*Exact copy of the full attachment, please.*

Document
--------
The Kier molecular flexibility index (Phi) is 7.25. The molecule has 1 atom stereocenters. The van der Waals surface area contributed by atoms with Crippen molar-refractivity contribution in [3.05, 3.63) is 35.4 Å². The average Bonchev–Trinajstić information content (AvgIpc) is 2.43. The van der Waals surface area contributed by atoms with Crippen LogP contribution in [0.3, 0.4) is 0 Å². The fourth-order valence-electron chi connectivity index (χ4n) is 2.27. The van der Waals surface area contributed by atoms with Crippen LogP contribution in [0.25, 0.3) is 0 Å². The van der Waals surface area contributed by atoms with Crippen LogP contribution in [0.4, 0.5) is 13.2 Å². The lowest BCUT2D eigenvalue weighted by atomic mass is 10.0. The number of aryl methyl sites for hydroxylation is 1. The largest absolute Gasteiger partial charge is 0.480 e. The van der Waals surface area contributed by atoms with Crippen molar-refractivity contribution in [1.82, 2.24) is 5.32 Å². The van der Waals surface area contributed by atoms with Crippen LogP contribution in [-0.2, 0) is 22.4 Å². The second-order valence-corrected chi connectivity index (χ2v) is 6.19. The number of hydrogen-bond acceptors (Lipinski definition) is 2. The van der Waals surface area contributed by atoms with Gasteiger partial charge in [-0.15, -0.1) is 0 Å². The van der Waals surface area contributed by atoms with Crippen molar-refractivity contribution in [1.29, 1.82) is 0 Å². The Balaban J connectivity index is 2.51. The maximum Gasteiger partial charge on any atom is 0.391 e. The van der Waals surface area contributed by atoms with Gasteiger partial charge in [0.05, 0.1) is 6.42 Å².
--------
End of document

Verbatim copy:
The Kier molecular flexibility index (Phi) is 7.25. The molecule has 1 atom stereocenters. The van der Waals surface area contributed by atoms with Crippen molar-refractivity contribution in [3.05, 3.63) is 35.4 Å². The average Bonchev–Trinajstić information content (AvgIpc) is 2.43. The van der Waals surface area contributed by atoms with Crippen LogP contribution in [0.3, 0.4) is 0 Å². The fourth-order valence-electron chi connectivity index (χ4n) is 2.27. The van der Waals surface area contributed by atoms with Crippen LogP contribution in [0.25, 0.3) is 0 Å². The van der Waals surface area contributed by atoms with Crippen LogP contribution in [0.4, 0.5) is 13.2 Å². The lowest BCUT2D eigenvalue weighted by atomic mass is 10.0. The number of aryl methyl sites for hydroxylation is 1. The largest absolute Gasteiger partial charge is 0.480 e. The van der Waals surface area contributed by atoms with Crippen molar-refractivity contribution in [1.82, 2.24) is 5.32 Å². The van der Waals surface area contributed by atoms with Crippen LogP contribution in [-0.2, 0) is 22.4 Å². The second-order valence-corrected chi connectivity index (χ2v) is 6.19. The number of hydrogen-bond acceptors (Lipinski definition) is 2. The van der Waals surface area contributed by atoms with Gasteiger partial charge in [-0.15, -0.1) is 0 Å². The van der Waals surface area contributed by atoms with Crippen molar-refractivity contribution in [1.29, 1.82) is 0 Å². The Balaban J connectivity index is 2.51. The maximum Gasteiger partial charge on any atom is 0.391 e. The van der Waals surface area contributed by atoms with Gasteiger partial charge in [0.05, 0.1) is 6.42 Å².